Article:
LOS ANGELES — It was an evening of stimulating conversation on Sept. 30 at the General Assembly in downtown when nearly 80 African-American women converged to talk about race, self-care and politics.
The evening, titled “Black Girls Matter,” was hosted by Kimberly Foster, founder of the website ForHarriet.com, who felt that with the growing impersonality of Twitter, Facebook and Instagram, black women needed a physical space to air their opinions and grievances other than sounding off in cyberspace.
“I felt that black women needed an opportunity to come together and talk about issues affecting their lives through face-to-face comments and discussion,” said Foster, who has held Black Girls Matter forums in Atlanta, Oakland, Dallas, Houston, New York and Philadelphia.
Foster first asked the audience what made them mad and glad.
Denia said she was happy that despite the obstacles she had encountered in her life, “God has left me with an abundance of talents. I grew up in Watts where there were drive-by shootings. But I’m working on getting two degrees and I am a single parent raising a daughter.
“Be all you can be and be an example, as well,” she urged the audience.
“I’m glad to be here among all these beautiful women,” said another audience member. “But when I was in Las Vegas, I got angry when a white man walked up to me and put his fingers in my hair. It took everything in me not to slap away his hand.”
“I feel very fortunate to be alive,” Shia said. “I was born gay and I am proud of it. It has been a long journey to get here. Love yourself for who you are.”
JeJuana Johnson said she was concerned about the stigma of “colorism” that still affects the black and white communities.
“You’re not light enough to be accepted by white society and you’re not dark enough to be fully accepted by blacks,” she said.
Johnson, who once worked in corporate America, also felt that ambitious black women were stereotyped.
”They cast you in a role. You’re either a ‘mammy’ or a ‘jungle bunny.’ I’m a black woman with a smart and intelligent mind,” said Johnson, who finally left corporate America to start her own business.
Turning to current events, Foster asked if it was fair to expect NFL players to protest and kneel during the nationala nthem. “Do you agree when Trump said ‘We need to fire those SOBs?’” she asked. “Some are questioning the [players’] social justice credentials.”
“I don’t think it’s fair for all of the NFL players to protest,” Kim Isaacs said. “We all support black people in different ways. That black NFL player who didn’t kneel might be quietly giving back to his own community in his own way. Whether it’s money or time, there are different ways to show up for us.”
“It is up to our white brothers and sisters to help dismantle this situation,” Ola Wells said. ”The owners need to make it easier for the players to demonstrate their First Amendment rights. Colin Kaepernick kneeled because of the injustices going on in our community. “
Damia Gordon agreed. “I saw police brutality. I saw what they did to my brothers and sisters. There is definitely injustice in our community.”
Foster then asked the audience when was it time to “cancel” someone on social media.
“I had to cancel someone recently who was a friend,” Tamina said. “The friend felt compelled to tell me how the GOP and taxes worked. It was a quick cut off. I said, ‘No, I’m sorry, you have to go.’”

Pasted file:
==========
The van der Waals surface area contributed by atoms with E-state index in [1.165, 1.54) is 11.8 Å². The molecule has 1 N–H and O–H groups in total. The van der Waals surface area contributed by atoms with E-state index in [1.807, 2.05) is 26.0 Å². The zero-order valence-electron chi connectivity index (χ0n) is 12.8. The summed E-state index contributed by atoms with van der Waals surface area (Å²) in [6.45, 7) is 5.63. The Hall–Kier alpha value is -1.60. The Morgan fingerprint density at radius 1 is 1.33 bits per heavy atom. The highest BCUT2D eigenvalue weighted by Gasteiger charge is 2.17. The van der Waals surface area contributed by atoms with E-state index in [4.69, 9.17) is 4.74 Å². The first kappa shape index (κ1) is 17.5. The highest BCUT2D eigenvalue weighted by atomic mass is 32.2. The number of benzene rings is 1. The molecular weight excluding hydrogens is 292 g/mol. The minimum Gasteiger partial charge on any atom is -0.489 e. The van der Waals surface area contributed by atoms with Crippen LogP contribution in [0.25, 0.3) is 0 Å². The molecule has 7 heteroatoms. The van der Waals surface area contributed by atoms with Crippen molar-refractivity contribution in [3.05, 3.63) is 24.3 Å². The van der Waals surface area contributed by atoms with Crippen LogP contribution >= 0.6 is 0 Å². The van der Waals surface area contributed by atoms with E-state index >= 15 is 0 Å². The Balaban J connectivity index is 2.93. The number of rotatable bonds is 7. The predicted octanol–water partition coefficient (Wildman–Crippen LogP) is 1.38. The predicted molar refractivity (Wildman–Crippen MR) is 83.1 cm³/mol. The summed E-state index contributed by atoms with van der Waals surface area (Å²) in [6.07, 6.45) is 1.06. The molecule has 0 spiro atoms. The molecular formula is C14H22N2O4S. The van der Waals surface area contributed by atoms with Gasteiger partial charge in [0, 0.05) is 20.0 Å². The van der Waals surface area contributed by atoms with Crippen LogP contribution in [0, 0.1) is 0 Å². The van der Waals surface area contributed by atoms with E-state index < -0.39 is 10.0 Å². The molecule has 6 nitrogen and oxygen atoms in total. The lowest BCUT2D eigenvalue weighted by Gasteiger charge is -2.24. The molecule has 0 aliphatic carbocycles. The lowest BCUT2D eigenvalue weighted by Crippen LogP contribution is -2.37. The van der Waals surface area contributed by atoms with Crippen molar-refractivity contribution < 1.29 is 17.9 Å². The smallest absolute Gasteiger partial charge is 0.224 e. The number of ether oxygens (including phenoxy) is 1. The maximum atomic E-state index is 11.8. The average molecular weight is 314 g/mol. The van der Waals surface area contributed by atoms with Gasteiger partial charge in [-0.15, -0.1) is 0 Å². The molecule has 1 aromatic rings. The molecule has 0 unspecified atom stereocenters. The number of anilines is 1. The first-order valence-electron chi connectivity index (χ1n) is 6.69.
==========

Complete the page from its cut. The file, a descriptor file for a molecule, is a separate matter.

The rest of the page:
“I’ll cancel someone because I believe in self-care,” Kai said. “We as black women absorb enough negativity in our lives so I don’t feel the need to hear it from somebody else.”
Alisa, a defense attorney, said, “I’ll cancel someone if I don’t agree with what they say. I canceled my cousin when she said, ‘Let’s give Trump a chance.’ It can cause you to get high blood pressure.”
Pausing, Alisa added, “I’ve researched my position. I surround myself with family and friends who are like minded. When you’re talking about black people, Trump or issues of life and death, then it’s serious enough in my mind that you have to cancel that associate.”
“I ended a friendship with someone I knew for 30 years because I found out she voted for Trump,” said Marquita Thomas. “She was arguing about the troops and veterans and the military. How do you hang out after that? If you think all black people are criminals, then we have a problem.”
Foster then asked the audience members if their lives would be different if Hillary Clinton had captured the presidency.
“I feel like there are no accidents in life,” Baseema Pena said. “Trump is very negative, but we needed him so that we could wake up. We needed him because he compelled us to come together. He riled us up and that’s what we needed.”
Another audience member said that although Hillary didn’t win, she felt it was crucial to participate in local elections. “It’s so important to vote in those school board and city council elections so that we can have more say in our communities,” she said.
“I don’t think it would have mattered,” April Odom said. “Hillary would have been false security. People are seeing more police brutality and prejudice is now so in your face that you can’t brush it off.”
“Black women have been uncomfortable since the day we were born,” one woman said. “I think that if Hillary were president, we would get too comfortable. Black women have a lot of influence and power. I feel we need to know who you are. If you’re against black people, I’m not going to spend money in this store.”